I don't mean this in a negative way, by any means. When I moved into my current room which belonged to a much beloved math teacher, I noticed the walls were adorned with a significant amount of hockey paraphernalia. He even had a classroom management tool in which a slider moved a hockey figure from the scoring side to the defending side of the ice, presumably to match if the classroom was meeting it's goals of being quiet and working hard. His class sign was taped to a hockey stick. I thought, "This man loves him some hockey."
Now this is a totally fine method of engaging the classroom in an exciting and interesting way. I'm sure it is totally successful for him to manage student behavior. However, when I took over the room, the hockey had to go. Not that I have anything against hockey, at least, not any more than any other professional sport which I despise like the costly drain on humanity that they are. But I am not a hockey guy. I couldn't possibly teach with hockey as my vehicle.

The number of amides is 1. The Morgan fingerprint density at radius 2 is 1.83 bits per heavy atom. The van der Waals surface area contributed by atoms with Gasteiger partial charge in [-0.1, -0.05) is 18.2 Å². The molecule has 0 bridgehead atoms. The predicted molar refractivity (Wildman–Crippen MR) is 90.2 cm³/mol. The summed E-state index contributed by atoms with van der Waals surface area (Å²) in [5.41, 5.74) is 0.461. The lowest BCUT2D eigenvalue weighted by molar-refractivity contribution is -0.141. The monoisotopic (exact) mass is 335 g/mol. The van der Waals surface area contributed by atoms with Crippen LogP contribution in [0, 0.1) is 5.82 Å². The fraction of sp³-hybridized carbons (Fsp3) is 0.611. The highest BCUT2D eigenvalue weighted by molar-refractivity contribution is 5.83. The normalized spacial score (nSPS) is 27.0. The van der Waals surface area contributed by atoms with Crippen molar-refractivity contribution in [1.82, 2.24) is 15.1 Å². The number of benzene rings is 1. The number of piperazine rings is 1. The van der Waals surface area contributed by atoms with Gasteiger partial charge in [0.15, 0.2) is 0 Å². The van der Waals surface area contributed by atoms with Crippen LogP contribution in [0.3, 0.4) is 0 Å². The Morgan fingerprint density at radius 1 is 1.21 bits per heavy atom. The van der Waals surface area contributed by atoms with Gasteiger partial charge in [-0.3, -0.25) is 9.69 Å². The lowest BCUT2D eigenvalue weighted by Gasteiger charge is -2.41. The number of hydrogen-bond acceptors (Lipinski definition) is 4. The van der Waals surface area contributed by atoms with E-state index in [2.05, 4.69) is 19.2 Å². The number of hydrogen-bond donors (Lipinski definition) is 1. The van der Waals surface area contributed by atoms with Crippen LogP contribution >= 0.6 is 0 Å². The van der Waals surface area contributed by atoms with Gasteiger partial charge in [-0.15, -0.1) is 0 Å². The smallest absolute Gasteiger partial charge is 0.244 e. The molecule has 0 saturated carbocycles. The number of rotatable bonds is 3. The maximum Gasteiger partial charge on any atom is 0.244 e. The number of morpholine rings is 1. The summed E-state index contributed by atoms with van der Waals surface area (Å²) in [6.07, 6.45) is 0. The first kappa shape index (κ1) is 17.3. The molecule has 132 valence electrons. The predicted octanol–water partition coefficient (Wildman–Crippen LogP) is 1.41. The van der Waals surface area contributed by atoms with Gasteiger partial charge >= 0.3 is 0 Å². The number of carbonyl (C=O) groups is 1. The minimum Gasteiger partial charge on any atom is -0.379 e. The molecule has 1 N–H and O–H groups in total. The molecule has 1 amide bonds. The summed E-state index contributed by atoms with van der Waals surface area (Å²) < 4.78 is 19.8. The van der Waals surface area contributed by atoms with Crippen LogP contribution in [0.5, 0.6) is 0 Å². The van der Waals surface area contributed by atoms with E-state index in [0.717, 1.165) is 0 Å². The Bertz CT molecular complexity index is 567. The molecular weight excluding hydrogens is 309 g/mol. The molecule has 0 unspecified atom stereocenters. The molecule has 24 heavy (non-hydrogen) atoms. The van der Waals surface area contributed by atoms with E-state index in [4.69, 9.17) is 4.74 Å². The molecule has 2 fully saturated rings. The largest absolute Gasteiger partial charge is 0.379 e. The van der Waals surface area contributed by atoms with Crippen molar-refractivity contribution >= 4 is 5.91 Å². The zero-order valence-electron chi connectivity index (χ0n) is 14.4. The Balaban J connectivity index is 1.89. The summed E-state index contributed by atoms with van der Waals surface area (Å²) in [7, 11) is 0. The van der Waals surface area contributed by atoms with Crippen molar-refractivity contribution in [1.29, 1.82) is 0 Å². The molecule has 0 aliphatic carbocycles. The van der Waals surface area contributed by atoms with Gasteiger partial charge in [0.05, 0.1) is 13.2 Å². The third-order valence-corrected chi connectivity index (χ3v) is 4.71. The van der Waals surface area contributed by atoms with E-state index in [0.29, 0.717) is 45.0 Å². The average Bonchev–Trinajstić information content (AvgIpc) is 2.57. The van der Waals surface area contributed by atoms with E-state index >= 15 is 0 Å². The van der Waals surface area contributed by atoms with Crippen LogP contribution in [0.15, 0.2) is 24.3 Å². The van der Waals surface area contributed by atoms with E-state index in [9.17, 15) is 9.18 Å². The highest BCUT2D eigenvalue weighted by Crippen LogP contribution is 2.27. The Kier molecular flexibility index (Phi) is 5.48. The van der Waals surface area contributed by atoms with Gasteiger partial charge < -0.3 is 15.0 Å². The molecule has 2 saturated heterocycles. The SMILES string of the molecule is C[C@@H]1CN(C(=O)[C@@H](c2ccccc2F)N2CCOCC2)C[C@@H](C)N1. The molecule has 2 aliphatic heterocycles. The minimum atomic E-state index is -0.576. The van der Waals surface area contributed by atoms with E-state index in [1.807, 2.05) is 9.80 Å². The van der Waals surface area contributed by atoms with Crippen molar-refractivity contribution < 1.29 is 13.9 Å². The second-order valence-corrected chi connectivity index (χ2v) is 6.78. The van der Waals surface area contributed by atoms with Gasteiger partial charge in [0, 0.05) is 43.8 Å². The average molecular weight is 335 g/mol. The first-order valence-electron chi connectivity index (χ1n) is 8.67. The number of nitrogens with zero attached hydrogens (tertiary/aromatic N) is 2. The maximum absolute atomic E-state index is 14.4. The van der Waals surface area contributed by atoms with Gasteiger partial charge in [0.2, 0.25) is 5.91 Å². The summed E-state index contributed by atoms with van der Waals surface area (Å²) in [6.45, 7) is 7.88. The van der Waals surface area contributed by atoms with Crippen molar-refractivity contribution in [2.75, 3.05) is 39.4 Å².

Three versions of 6th grade Social Studies
A friend from my masters cohort named David Hunter has a kick-starter project going right now that is totally worth taking a look at. He's using a zombie apocalypse scenario to teach the basic concepts of the "Beginnings of Civilization" portion of 6th grade social studies. He calls this Zombie-Based Learning. I'll be honest, after having taught 6th grade social studies from a textbook during student teaching, this sounds pretty awesome. It's something that I feel the majority of my 6th graders would be interested in and those who aren't would be fewer than basic textbook style learning. His project is almost funded twice over and he's looking to put it up on open source sharing so anyone can use it. This is cool. (You don't have to watch the whole video, it's 25 minutes long.)
But the fun doesn't stop there. At edurealm.com a teacher named Lucas Gillispie is doing the same thing through minecraft. He's having students decide where to settle, build a society, divide labor, and deal with property ownership issues in a virtual realm. This is totally inclusive Beginnings of Civilization. The students are actually starting a civilization of sorts and dealing with the interpersonal issues that are sure to come. These are a number of ways that technology are being used in the same subject.